Following the tough-guy-and-kids formula of The Pacifier and Kindergarten Cop, STX may have a hit with My Spy, in which Guardians of the Galaxy mammoth and former wrestling star Dave Bautista stars as a gruff secret agent saddled with a precocious young girl. Bautista seemed genuinely cowed by his self-assured ten-year-old co-star Chloe Coleman, who also took the time to promote her role in season two of HBO’s “Big Little Lies.”
Also showing potential were a stylish remake of the children’s classic The Secret Garden, and The Gentleman, a crime action comedy which looks like a return to his Lock, Stock and Two Smoking Barrels and Snatch roots for Sherlock Holmes and Aladdin director Guy Ritchie. Fogelson brought out co-stars Charlie Hunnam and Henry Golding, part of an ensemble that includes Hugh Grant, Matthew McConaughey, Colin Farrell and Michelle Dockery, and shared his mock jealousy over their matinee-idol looks.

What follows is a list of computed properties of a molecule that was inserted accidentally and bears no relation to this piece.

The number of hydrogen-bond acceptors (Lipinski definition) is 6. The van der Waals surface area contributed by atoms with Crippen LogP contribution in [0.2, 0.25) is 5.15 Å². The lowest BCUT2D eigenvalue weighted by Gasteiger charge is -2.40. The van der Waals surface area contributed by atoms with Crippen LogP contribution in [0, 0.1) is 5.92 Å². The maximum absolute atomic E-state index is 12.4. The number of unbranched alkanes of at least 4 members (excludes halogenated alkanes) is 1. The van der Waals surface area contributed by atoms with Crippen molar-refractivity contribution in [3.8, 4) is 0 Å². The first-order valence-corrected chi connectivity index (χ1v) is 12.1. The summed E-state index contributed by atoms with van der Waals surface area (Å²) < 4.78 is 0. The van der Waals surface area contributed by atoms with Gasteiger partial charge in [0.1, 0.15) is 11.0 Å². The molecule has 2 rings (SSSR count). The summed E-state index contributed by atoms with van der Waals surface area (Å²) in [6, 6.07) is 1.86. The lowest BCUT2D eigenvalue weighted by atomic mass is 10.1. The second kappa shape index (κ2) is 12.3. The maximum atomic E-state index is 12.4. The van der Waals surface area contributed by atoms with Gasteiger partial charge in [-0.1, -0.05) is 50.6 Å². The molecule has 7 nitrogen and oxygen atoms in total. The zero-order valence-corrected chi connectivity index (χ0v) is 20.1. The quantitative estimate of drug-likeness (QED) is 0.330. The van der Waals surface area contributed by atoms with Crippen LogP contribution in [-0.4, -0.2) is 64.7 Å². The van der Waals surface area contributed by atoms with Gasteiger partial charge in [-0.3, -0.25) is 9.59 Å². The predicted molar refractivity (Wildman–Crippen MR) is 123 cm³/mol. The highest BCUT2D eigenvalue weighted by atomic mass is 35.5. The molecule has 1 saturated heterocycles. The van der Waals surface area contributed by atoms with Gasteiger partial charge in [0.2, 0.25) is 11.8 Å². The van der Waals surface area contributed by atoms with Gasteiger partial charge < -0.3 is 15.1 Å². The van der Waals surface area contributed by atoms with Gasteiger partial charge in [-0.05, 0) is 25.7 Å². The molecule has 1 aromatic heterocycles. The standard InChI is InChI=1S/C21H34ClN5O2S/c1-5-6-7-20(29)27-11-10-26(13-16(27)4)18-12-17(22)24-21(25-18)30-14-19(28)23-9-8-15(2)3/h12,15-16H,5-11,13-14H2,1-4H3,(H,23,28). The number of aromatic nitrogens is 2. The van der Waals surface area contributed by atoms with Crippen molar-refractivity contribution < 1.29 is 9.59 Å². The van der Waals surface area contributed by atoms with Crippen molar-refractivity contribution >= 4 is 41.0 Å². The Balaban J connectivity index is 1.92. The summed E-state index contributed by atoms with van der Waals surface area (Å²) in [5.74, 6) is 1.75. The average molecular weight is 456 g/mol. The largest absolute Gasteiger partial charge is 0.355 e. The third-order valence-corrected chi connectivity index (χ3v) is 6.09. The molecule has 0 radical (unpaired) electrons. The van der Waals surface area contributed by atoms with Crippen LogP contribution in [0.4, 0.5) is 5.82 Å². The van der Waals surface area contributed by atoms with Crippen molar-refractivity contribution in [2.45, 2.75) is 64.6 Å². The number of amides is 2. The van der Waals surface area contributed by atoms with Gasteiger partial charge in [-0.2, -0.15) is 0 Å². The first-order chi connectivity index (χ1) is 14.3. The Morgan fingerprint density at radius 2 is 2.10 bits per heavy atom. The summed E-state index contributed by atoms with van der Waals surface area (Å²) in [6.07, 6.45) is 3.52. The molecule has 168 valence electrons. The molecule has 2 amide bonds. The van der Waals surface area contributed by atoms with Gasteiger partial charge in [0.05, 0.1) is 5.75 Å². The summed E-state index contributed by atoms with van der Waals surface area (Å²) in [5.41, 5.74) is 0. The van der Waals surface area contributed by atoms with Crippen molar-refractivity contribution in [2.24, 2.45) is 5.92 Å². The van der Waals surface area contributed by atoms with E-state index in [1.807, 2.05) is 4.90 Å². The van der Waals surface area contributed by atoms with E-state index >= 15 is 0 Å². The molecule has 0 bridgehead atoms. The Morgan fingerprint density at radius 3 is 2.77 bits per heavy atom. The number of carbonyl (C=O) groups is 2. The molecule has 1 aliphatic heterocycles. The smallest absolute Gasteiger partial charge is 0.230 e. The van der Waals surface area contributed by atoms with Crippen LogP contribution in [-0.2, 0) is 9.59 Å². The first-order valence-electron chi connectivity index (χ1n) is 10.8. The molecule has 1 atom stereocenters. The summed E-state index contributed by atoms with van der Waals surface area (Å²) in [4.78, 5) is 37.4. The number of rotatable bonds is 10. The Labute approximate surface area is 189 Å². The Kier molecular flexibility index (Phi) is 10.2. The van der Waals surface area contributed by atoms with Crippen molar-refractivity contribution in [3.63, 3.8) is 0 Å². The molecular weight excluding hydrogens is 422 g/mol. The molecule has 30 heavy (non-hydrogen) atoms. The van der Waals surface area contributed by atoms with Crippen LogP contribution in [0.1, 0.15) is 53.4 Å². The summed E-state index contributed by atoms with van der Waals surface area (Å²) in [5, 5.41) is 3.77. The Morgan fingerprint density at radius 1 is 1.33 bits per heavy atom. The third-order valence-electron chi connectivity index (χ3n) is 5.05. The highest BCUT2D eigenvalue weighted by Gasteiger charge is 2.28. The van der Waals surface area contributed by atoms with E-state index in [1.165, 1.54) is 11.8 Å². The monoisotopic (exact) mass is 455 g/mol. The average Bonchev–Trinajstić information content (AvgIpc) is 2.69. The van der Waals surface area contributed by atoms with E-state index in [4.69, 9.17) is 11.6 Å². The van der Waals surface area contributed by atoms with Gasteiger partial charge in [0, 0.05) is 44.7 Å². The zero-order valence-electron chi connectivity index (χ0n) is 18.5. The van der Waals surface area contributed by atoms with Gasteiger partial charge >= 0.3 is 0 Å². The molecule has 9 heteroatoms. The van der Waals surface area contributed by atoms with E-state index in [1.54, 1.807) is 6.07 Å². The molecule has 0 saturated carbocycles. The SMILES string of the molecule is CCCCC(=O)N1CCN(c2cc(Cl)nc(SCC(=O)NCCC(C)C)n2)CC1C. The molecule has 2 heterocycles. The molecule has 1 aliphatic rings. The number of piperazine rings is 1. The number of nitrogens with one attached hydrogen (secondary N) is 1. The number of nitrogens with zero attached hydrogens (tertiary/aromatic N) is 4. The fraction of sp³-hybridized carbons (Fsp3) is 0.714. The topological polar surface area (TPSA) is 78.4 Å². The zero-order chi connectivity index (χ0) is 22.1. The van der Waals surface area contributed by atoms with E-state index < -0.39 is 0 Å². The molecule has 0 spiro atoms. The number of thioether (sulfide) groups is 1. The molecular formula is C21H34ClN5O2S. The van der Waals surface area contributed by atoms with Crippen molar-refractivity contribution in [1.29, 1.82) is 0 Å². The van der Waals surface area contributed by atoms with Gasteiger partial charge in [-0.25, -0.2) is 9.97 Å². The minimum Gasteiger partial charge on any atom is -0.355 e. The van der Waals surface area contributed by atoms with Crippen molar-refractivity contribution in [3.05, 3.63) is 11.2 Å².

Fogelson also ran through a long tally of upcoming STX projects including an untitled Kevin Hart film; Hustlers, a tale of former strip-club employees starring Jennifer Lopez, Constance Wu, Keke Palmer and music star Cardi B; Bad Moms’ Moms; an Alicia Keys dance film called Work It, and a Vin Diesel vehicle called Muscle. The session concluded with three musical numbers from STX’s first animated feature, Uglydolls, and a live performance from one of its voice performers, Kelly Clarkson.
That afternoon, Warner Bros. staged its annual “Big Picture” preview presentation, and the studio had reason to crow: $5.6 billion worldwide box office (a record) in 2018, its 18th consecutive year passing $1 billion domestically, and eight number-one films in 2018. Warner Bros. film chairman Toby Emmerich attributed that success partly to the diversity of the studio’s slate, and saluted the role of former Warner Bros. Entertainment CEO Kevin Tsujihara, who left the company amidst accusations of sexual impropriety.